ST. PETERSBURG — Through the past couple of months, the Rays bullpen has emerged as one of the majors' best units.
The relievers started to get more comfortable in their roles, knowing when they were going to be used, and it appeared to pay off.
But Sunday, for the second straight game, the Rays let a lead — and a winnable game — get away from the seventh inning on, resulting in a 7-3 loss to the last-place A's that has Tampa Bay entering the All-Star break on a slightly sour note.
Right-hander James Shields delivered another strong start, pleasing a Tropicana Field crowd of 29,727 and leaving in the seventh with a 3-1 lead. But the bullpen gave up four runs, including the unflappable J.P. Howell, who snapped an impressive streak of 17 scoreless appearances by allowing three runs.
"Bullpens are streaky. You slump together, you deal together, and for the better part of the month and a half to two months we've been really throwing well," reliever Joe Nelson said. "The last couple nights our starters gave us great outings and we didn't come through, like we have most of the year. … It's not the taste you want in your mouth when you leave for four days for the break."
Relievers won't be perfect every time out, but they've been a big reason the Rays have one of the best records in the majors since April 30. But it's losses like this that can be disappointing, especially in chasing the first-place Red Sox, who are 61/2 games ahead of the Rays in the AL East.
Manager Joe Maddon said he feels good about his group going into the second half, with the hope that continued consistent starting pitching and sharper defense will get the Rays back up in the standings. Tampa Bay (48-41) will also likely need to improve on the fact that they have losing records against three of the four last-place teams they've faced, with a 13-15 record overall.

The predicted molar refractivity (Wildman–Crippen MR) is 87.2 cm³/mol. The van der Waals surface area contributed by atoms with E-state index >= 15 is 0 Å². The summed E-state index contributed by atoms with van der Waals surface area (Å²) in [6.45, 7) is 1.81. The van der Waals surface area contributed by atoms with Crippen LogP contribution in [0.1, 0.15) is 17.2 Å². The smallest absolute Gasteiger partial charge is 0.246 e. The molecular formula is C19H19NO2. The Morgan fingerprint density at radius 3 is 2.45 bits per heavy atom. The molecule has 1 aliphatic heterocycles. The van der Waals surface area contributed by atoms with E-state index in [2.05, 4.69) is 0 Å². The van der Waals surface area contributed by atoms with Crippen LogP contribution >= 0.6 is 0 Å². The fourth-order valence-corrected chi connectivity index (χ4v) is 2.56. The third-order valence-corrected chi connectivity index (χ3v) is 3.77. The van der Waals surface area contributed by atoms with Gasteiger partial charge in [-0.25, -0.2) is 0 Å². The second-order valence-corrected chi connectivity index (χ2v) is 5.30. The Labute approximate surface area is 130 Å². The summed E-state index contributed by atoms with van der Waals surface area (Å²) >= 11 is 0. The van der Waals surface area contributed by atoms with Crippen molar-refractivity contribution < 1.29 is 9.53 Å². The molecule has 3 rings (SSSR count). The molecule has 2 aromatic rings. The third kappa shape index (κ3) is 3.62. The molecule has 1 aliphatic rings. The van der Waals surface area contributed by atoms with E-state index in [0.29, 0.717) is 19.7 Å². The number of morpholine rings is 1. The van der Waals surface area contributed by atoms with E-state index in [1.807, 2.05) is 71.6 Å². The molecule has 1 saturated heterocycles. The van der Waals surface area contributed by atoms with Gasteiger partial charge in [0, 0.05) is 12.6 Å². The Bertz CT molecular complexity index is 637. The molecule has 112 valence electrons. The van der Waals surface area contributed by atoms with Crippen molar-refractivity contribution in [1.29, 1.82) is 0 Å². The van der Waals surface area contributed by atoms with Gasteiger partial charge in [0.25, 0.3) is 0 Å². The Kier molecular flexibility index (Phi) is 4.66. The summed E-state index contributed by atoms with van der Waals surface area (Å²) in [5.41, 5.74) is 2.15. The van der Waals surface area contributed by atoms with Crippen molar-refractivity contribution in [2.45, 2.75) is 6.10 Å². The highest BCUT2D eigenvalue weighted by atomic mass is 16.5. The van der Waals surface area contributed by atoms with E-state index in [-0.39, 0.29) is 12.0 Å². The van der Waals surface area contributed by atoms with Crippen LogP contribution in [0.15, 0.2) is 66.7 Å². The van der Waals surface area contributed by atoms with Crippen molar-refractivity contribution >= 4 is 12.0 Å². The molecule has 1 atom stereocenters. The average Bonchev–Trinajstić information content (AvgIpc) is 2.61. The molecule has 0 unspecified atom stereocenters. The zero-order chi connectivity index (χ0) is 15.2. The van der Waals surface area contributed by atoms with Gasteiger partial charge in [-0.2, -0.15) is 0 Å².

Shields had the Rays in good position, opening with six scoreless innings and retiring 14 of 15 batters until Matt Holliday led off the seventh with a double. Kurt Suzuki drove him in on a single. And after Shields walked Landon Powell, putting two runners on with one out, Maddon pulled him after just 89 pitches.
Maddon said he was concerned when Shields — who boasted his staff-best 12th quality start of the season — walked Powell after being ahead in the count 1-and-2.
"Sometimes you'd rather take somebody out one hitter too early as opposed to one too late," Maddon said. "But it worked out in their favor."
Dan Wheeler allowed both inherited runners to score, on a single and a fielder's choice. Lefty specialist Randy Choate then came in and, for the second straight night, gave up a hit to Adam Kennedy, this one a bloop single. With the go-ahead run on third, Chad Bradford relieved Choate and gave up a single to Orlando Cabrera.
The Rays had a 3-0 lead, largely due to Pat Burrell (who had a two-run double) and Ben Zobrist (who threw Cabrera out at the plate in the first). But they couldn't hold on.
"They were tough losses, we got outplayed late in the game and we can't let that happen, and for the most part it's not been happening," Maddon said. "We've normally been winning those games because we've kind of locked down in the bullpen. They just got to us today."
Joe Smith can be reached at email@example.com.